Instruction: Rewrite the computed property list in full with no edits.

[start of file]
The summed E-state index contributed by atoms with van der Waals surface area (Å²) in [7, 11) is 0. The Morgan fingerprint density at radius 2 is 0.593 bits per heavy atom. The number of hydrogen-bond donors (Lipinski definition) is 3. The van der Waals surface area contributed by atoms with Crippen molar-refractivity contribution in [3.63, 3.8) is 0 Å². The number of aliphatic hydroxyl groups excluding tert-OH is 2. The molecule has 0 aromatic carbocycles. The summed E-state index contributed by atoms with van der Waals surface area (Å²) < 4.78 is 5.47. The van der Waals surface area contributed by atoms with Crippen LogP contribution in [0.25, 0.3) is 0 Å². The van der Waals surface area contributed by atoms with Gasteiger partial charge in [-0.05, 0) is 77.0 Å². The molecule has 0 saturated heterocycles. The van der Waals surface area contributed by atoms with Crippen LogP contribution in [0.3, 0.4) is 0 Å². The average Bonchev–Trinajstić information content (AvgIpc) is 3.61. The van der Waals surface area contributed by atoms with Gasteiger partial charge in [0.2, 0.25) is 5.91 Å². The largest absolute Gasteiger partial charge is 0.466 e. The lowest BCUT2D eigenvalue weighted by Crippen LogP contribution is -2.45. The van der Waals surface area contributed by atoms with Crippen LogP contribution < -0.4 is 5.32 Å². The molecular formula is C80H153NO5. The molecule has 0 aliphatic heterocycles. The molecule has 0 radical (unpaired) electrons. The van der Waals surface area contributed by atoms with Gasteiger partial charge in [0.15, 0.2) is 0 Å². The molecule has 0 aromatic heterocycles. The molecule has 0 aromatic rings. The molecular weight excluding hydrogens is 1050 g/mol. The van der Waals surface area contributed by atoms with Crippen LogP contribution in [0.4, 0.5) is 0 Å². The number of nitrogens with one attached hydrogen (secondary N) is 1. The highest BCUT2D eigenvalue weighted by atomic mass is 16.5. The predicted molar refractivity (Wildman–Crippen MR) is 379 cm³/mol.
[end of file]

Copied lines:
The summed E-state index contributed by atoms with van der Waals surface area (Å²) in [7, 11) is 0. The Morgan fingerprint density at radius 2 is 0.593 bits per heavy atom. The number of hydrogen-bond donors (Lipinski definition) is 3. The van der Waals surface area contributed by atoms with Crippen molar-refractivity contribution in [3.63, 3.8) is 0 Å². The number of aliphatic hydroxyl groups excluding tert-OH is 2. The molecule has 0 aromatic carbocycles. The summed E-state index contributed by atoms with van der Waals surface area (Å²) < 4.78 is 5.47. The van der Waals surface area contributed by atoms with Crippen LogP contribution in [0.25, 0.3) is 0 Å². The van der Waals surface area contributed by atoms with Gasteiger partial charge in [-0.05, 0) is 77.0 Å². The molecule has 0 saturated heterocycles. The van der Waals surface area contributed by atoms with Crippen LogP contribution in [0.3, 0.4) is 0 Å². The average Bonchev–Trinajstić information content (AvgIpc) is 3.61. The van der Waals surface area contributed by atoms with Gasteiger partial charge in [0.2, 0.25) is 5.91 Å². The largest absolute Gasteiger partial charge is 0.466 e. The lowest BCUT2D eigenvalue weighted by Crippen LogP contribution is -2.45. The van der Waals surface area contributed by atoms with Crippen LogP contribution < -0.4 is 5.32 Å². The molecular formula is C80H153NO5. The molecule has 0 aliphatic heterocycles. The molecule has 0 radical (unpaired) electrons. The van der Waals surface area contributed by atoms with Gasteiger partial charge in [0.15, 0.2) is 0 Å². The molecule has 0 aromatic heterocycles. The molecule has 0 aromatic rings. The molecular weight excluding hydrogens is 1050 g/mol. The van der Waals surface area contributed by atoms with Crippen LogP contribution in [0.4, 0.5) is 0 Å². The number of nitrogens with one attached hydrogen (secondary N) is 1. The highest BCUT2D eigenvalue weighted by atomic mass is 16.5. The predicted molar refractivity (Wildman–Crippen MR) is 379 cm³/mol.